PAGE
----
View full screen - View 1 of Lot 125. A George II mahogany bureau bookcase by Giles Grendey, circa 1750.

 Property of a South American Collector

A George II mahogany bureau bookcase by Giles Grendey, circa 1750

Lot Closed

November 9, 05:04 PM GMT


4,000 - 6,000 GBP

Lot Details


 Property of a South American Collector

A George II mahogany bureau bookcase by Giles Grendey

circa 1750

the corners with dentil frieze above shaped panelled mahogany doors enclosing three adjustable shelves, the lower section with fall front and lopper supports opening to reveal an arrangement of pigeon holes and drawers, above four graduated drawers on ogee bracket feet, the upper long drawer with printed paper label 'GILES GRENDEY, St. John's Square, Clerkenwell, LONDON, MAKES, and Sells all Sorts of CABINET GOODS, Chairs, Tables, Glasses, & C.'

218cm. high, 112cm. wide, 65.5cm. deep; 7ft. 2in., 3ft. 8in., 2ft. 1¾in.

Giles Grendey (b. 1693- d.1780) of Aylesbury House, St. John’s Square, Clerkenwell, was described at the time of his wife’s death as a ‘great dealer in the Cabinet way’, and further in 1755 when his daughter married the Royal Cabinetmaker John Cobb as an ‘eminent Timber Merchant’. Apprenticed in 1709, Grendey who was born in Wotton-under–Edge in Gloucestershire, became a freeman in 1716, by 1726 taking apprentices into his own employ. After his marriage in 1720 he became a freeman of the City of London and was elected to the Livery of the Joiner’s Company in 1729.

Although it is obvious that Grendey’s business was considerable, only a small number of documents exist recording the names of his clients and the extent and nature of their commissions. These include Richard Hoare of Barn Elms, Surrey whose bill dated 1723 included a chest of drawers, a ‘Burow Table’, dressing glasses, chimney glasses, and a ‘Wrighting Disk’, further acquiring in 1732 wall sconces, gold frames for glasses, tables and a chest. In the account book of Henry Hoare dated 1746-1756 various payments are recorded including £46 for chairs and in 1762 Lord Scarsdale of Kedleston Hall acquired ‘1 Fine Jamai. Mahog. Plank’ for £21. His extensive oeuvre is further illustrated by a number of examples which unusually retain his printed trade labels, one of which declares that Grendey ‘Makes and Sells all Sorts of Cabinet-Goods, Chairs and Glasses’ as seen on the present bureau-bookcase. Labelled pieces include various forms of furniture such as clothes presses, chests of drawers, mirrors, drop-leaf tables, chairs and of course bureau-cabinets. Many of the pieces of seat furniture are stamped with the initials of Grendey’s journeymen, several of which relate to his recorded apprentices allowing further attributions to be made to unlabelled pieces. The largest group of these is found on a suite of scarlet-japanned furniture which was supplied by Grendey to the Duke of Infantado, Lazcano Palace, Spain.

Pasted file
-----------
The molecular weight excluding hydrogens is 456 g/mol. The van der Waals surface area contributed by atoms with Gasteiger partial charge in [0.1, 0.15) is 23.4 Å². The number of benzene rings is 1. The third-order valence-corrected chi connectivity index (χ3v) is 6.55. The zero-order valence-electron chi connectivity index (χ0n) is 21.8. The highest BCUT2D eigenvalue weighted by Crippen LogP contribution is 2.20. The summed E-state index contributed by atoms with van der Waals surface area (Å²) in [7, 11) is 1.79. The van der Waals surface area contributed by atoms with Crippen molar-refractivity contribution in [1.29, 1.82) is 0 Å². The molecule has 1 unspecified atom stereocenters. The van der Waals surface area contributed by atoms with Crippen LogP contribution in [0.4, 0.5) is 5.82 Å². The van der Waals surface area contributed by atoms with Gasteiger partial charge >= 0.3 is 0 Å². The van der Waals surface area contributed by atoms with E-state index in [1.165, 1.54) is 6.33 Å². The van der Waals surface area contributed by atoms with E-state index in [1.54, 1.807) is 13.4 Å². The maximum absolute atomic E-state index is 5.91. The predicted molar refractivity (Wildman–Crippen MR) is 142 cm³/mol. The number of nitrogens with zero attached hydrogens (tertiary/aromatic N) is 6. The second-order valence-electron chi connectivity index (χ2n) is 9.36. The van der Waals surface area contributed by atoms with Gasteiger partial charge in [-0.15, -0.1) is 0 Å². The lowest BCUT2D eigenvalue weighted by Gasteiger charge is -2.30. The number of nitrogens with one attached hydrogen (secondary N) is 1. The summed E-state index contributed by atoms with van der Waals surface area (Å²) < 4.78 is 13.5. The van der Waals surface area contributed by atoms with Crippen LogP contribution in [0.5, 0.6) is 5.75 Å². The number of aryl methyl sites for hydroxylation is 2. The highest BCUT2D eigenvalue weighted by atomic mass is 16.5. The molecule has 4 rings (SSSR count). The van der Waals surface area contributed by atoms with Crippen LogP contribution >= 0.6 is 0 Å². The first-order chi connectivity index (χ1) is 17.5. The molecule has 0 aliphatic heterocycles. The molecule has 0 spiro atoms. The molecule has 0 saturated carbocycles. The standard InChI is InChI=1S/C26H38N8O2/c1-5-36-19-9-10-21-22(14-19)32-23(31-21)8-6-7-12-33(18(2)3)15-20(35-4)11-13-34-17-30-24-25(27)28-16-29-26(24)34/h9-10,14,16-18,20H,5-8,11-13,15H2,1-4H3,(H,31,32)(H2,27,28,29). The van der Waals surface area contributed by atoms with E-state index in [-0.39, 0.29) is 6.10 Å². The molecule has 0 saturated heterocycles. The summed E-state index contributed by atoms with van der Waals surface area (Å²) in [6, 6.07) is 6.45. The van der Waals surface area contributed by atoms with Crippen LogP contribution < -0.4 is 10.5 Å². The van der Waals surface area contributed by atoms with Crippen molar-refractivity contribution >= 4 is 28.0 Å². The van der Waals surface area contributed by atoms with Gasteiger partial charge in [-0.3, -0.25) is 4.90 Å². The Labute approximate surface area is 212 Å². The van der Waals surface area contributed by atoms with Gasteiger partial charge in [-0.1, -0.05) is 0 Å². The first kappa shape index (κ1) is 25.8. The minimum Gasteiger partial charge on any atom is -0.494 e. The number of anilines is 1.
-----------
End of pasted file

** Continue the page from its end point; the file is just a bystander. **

As Simon Jervis notes his work mostly ‘falls into three stylistic groups: neat well-made pieces in walnut and mahogany, similar pieces lacquered in scarlet for the Spanish market, and a minority of more elaborate works with idiosyncratic carved decoration and shaped panels’ (Geoffrey Beard and Christopher Gilbert, Dictionary of English Furniture Makers 1660-1840, Leeds, 1986, p. 372). The present bureau-cabinet falls into the first category and the unusually shaped paneled doors are found on several other pieces of case furniture by Grendey. Something of leitmotif associated with his output they also featuring on red-japanned desk bookcases from the aforementioned Lazcano suite. Further labelled pieces with these ‘idiosyncratic’ panels, constructed in plain mahogany with either blind or mirrored doors are illustrated Christopher Gilbert, Pictorial Dictionary of Marked London Furniture 1700-1840, Leeds, 1996, plates 432 and 433.